'Fantastic Four': Reports Suggest Marvel's First Family To Be Shelved
Marvel Entertainment is celebrating its 75th anniversary as a company this year, but it may close out the year without the series that Stan Lee and Jack Kirby used to launch the Marvel Universe as we know it more than five decades ago.
Multiple reports are suggesting that Marvel is preparing to cancel both Fantastic Four and Ultimate Fantastic Four in an attempt to devalue the property ahead of the Fox movie adaptation from director Josh Trank and screenwriter Simon Kinberg next summer.
Heat Vision breakdown
Initially, the possibility was raised in a story on BleedingCool.com last Thursday, which cited anonymous sources stating that “the higher echelons of Marvel” believed that “promoting these properties in comics only benefits Fox’s movies at the expense of those from Marvel Studios.” As a result, the story claimed, both current Fantastic Four titles would end, with the characters being used in other titles throughout the Marvel line.
A subsequent story on the same site on Friday revealed a memo given to artists working on licensed Marvel products for the company’s 75th anniversary celebrations stating that “All Marvel characters related to Fantastic Four are now off limits and will be immediately rejected by Marvel.” The memo did not mention Spider-Man or X-Men characters, despite the movie rights for those properties belonging to Sony and Fox, respectively.
To the surprise of many fans, Comic Book Resources apparently backed up the original report with one that stated that the site had “confirmed with multiple industry sources speaking on the condition of anonymity that a hiatus for the property is planned, at least as of recently.”
As these reports have been appearing, Marvel’s Executive Editor Tom Brevoort has been responding to them on Tumblr. Initially dismissing the idea by asking “Does this even seem remotely plausible to people? Does it make any sense?”, he gave a more detailed response Monday morning.
“We are publishing Fantastic Four,” he wrote. “Next month, we will be publishing Fantastic Four. A year from now, assuming that it’s still selling well, we will be publishing Fantastic Four. Given enough time, anything can happen—we went a couple of years, for example, without a Thor series, as well as a year and a half with FF, Avengers, Cap[tain America] and Iron Man not being a part of the Marvel Universe. So anything can happen. But it probably won’t.” In reply to another question about whether or not Fantastic Four would be cancelled, he wrote “In the lifespan of the universe? Yes, at some point. Everything dies. But not this week.” (When contacted by THR, a Marvel spokesman declined to comment on the story.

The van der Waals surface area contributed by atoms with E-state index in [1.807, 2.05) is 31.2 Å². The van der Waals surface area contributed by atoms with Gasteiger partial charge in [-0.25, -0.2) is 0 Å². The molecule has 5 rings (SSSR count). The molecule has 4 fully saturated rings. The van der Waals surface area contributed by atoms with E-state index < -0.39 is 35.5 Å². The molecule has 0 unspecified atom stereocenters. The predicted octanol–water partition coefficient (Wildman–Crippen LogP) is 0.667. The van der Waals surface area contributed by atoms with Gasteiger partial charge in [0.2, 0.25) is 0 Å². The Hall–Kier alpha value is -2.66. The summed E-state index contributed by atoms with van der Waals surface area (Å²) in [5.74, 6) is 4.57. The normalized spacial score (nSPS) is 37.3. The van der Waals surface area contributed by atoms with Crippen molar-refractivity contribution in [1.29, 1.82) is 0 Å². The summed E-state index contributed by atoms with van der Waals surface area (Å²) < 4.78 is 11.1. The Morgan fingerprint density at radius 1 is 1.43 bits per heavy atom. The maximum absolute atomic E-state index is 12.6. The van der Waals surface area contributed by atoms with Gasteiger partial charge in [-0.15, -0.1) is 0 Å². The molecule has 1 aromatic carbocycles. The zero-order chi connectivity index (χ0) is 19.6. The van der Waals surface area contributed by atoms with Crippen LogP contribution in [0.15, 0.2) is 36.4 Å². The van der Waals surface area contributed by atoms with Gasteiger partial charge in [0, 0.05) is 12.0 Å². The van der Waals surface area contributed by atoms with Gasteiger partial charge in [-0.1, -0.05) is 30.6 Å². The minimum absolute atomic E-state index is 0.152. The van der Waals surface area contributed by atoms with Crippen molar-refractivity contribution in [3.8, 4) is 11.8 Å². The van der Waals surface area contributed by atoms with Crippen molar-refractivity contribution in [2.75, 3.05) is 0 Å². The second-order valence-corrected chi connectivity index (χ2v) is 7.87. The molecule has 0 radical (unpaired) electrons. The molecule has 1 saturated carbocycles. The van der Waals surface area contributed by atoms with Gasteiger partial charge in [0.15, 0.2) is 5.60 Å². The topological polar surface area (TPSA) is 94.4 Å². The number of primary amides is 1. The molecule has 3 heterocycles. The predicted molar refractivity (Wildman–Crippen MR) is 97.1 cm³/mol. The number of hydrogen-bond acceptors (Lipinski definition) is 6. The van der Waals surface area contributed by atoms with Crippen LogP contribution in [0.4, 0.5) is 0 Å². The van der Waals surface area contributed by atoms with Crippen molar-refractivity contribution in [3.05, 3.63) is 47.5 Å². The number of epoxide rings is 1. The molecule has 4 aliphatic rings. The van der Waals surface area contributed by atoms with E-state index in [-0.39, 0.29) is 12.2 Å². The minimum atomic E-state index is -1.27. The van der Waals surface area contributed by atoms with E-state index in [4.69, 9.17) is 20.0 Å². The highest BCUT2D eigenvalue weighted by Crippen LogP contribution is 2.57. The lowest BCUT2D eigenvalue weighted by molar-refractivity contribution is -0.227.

It’s worth noting that it has become common with Marvel series in particular to “retire” a character or series for a period of time before relaunching them with much fanfare; Fantastic Four has enjoyed this treatment more than once before, with the title “cancelled” in 2011 following the (temporary) death of the Human Torch, only to return a year later. During such temporary cancellations, the characters from any given title may still be in circulation — as in Spider-Man moving to The Superior Spider-Man in the year where The Amazing Spider-Man was off the stands, or the way in which a series titled FF replaced Fantastic Four for the year that title was shelved.
Given that the current storyline in the (recently relaunched) Fantastic Four series has the overall title “The End of the Fantastic Four,” it’s not unreasonable to assume that there is the intent to temporarily end the series to give the storyline more weight amongst the fanbase, only to leave the option open to relaunch it further down the line — in, as Brevoort suggested, “a year from now,” when the Fox movie has opened and, one would hope, raised the profile of the concept amongst mainstream audiences.
Brevoort’s public comments on the subject has notably left enough wiggle room to allow for a future cancellation announcement — note that he never gives a blanket “No, this isn’t happening” response, instead opting for “Does it make sense?”, “A year from now, we will be publishing Fantastic Four” and assuring fans that, when it does happen, it won’t happen this week.
Marvel is currently promoting a storyline that will kill Wolverine, a character who has died multiple times in the past, and similarly “killed” Peter Parker at the end of 2012 amidst promises that it was a development that would definitely stick; bearing that in mind, the idea that it would choose its 75th anniversary year to “definitively” end the series that launched the company as everyone recognizes it today isn’t unthinkable. In fact, as a publicity stunt intended to build support for Fantastic Four as a series and Marvel as a brand that refuses to be predictable, it’s almost standard operating procedure.
And if it happens, fans shouldn’t worry; in super hero comics, everything comes back eventually.
by Graeme McMillan
by Graeme McMillan